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Sunday, 27 September 2015

Society has largely lost the ability to talk about religion and belief in public discourse

There is an excellent article in today's Observer from Stephen Pritchard on levels of faith literacy in the media:

'“The media’s coverage of religion is a bit like covering football from the point of view of hooliganism and never really watching the game,” said Michael Wakelin, former head of religion and ethics at the BBC, at a fascinating, though occasionally depressing day of discussion held in London recently on Islam and its treatment in British broadcasting and newspapers. After years of conflict in Afghanistan and the Middle East, Muslims in Britain feel that they are too often associated with the crimes of extremists while too little attention is paid to the positive contribution they make to civic life or to the peaceful aims of their faith.

Understanding that faith – and indeed all faiths – is an urgent priority, said Wakelin, quoting Professor Adam Dinham of Goldsmiths University of London: “Billions of people around the world remain religious, despite the assumptions of secularity. Millions are in Britain, Europe and the west. After decades in which we have barely talked about religion and belief in public discourse, society has largely lost the ability to do so. Diversity, global trade and extremism make it pressing to do so now.”

Wakelin maintained that a generation of neglect, with education failing the religious curriculum, the major religions failing to engage with the wider public – and the media not understanding religion and therefore keeping it at arms’ length – had resulted in a society that lacked the confidence to deal with religious subjects and religious people.

Inspired by the success of the Science Media Centre in transforming the way science is reported, he is now involved in setting up a religion media centre. “We do not want to promote religion or even say that it is a good thing, but we are wanting to have a recognition that it matters and therefore it needs to be reported, discussed and examined with knowledge, fairness and respect.'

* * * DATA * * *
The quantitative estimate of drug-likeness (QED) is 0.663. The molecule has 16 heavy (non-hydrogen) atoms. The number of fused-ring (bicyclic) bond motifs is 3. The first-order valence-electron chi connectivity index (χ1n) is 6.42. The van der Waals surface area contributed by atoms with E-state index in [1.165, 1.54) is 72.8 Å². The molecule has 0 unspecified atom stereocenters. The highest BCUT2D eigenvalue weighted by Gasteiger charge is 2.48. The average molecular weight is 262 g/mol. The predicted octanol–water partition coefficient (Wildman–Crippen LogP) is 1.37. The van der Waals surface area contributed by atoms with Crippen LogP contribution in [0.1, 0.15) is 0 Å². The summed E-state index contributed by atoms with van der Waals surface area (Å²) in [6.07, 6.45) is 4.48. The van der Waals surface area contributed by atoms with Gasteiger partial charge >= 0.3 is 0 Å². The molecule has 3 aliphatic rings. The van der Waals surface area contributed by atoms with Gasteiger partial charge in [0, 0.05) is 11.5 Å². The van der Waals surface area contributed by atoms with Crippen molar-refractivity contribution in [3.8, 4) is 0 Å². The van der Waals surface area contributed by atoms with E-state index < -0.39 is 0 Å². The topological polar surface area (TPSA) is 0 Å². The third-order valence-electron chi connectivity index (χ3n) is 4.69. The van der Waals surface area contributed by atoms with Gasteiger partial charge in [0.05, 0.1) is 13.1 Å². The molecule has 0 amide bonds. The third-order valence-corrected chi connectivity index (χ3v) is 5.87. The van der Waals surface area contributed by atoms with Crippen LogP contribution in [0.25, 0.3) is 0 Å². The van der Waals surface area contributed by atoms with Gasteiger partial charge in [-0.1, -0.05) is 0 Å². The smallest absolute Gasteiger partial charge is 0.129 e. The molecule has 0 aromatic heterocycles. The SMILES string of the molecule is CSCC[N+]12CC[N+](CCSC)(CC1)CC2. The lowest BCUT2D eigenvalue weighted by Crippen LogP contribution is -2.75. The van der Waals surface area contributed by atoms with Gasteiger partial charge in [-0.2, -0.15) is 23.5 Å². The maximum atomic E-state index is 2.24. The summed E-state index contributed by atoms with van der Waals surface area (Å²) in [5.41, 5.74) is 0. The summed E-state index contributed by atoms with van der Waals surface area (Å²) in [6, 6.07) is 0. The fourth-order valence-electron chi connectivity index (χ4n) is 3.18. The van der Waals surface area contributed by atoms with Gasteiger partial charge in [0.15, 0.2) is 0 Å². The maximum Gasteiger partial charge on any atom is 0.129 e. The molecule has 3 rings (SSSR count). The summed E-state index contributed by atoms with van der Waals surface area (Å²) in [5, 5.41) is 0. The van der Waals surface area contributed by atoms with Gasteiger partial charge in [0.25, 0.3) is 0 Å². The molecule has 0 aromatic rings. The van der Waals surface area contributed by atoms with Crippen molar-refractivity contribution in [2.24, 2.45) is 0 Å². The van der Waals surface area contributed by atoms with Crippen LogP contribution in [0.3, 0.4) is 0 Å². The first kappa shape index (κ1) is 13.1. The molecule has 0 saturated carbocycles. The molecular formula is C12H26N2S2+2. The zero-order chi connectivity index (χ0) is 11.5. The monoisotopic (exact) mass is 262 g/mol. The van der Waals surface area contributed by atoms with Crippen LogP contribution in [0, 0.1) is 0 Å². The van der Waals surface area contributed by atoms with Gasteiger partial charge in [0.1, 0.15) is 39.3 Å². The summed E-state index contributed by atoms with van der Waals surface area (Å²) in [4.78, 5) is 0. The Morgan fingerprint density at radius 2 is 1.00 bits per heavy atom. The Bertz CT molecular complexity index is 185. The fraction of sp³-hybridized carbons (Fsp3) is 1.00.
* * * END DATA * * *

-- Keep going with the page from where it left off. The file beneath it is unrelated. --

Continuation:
Earlier in the week Jonathan Freedland addressed this same issue in relation to society in general:

'Whatever else the seers of the past, the Aldous Huxleys, Jules Vernes and HG Wellses, imagined for the 21st century, it wasn’t ... that in 2015 we would still be in thrall to the stories we’d told one another for two millennia. And yet here we are ... a recurring theme of our era is the persistence of the ancient faiths.

It was not just the sci-fi writers who assumed we’d be over this by now. Most believers in science and progress took it as read that we would put aside such fairytales as we reached a higher stage of evolution. There would be no room in the space age for the sand and dust of the biblical past. What’s more, true progressives would want to hasten the banishment of religion from the public sphere, taking its superstitions, its fear-fuelled strictures about sex and its out-dated patriarchal attitudes with it.

But this has proved a double mistake. It’s failed as both description and prescription. On the former, its prediction of the future proved wrong: faith is still here, apparently stronger than ever. For that reason alone, for the role it plays in shaping our world, religion has to be taken seriously – more seriously than Dawkins-ite atheists, who dismiss it with talk of “fairies at the bottom of the garden” or “sky-pixies” will allow.'


Arvo Pärt - Credo.

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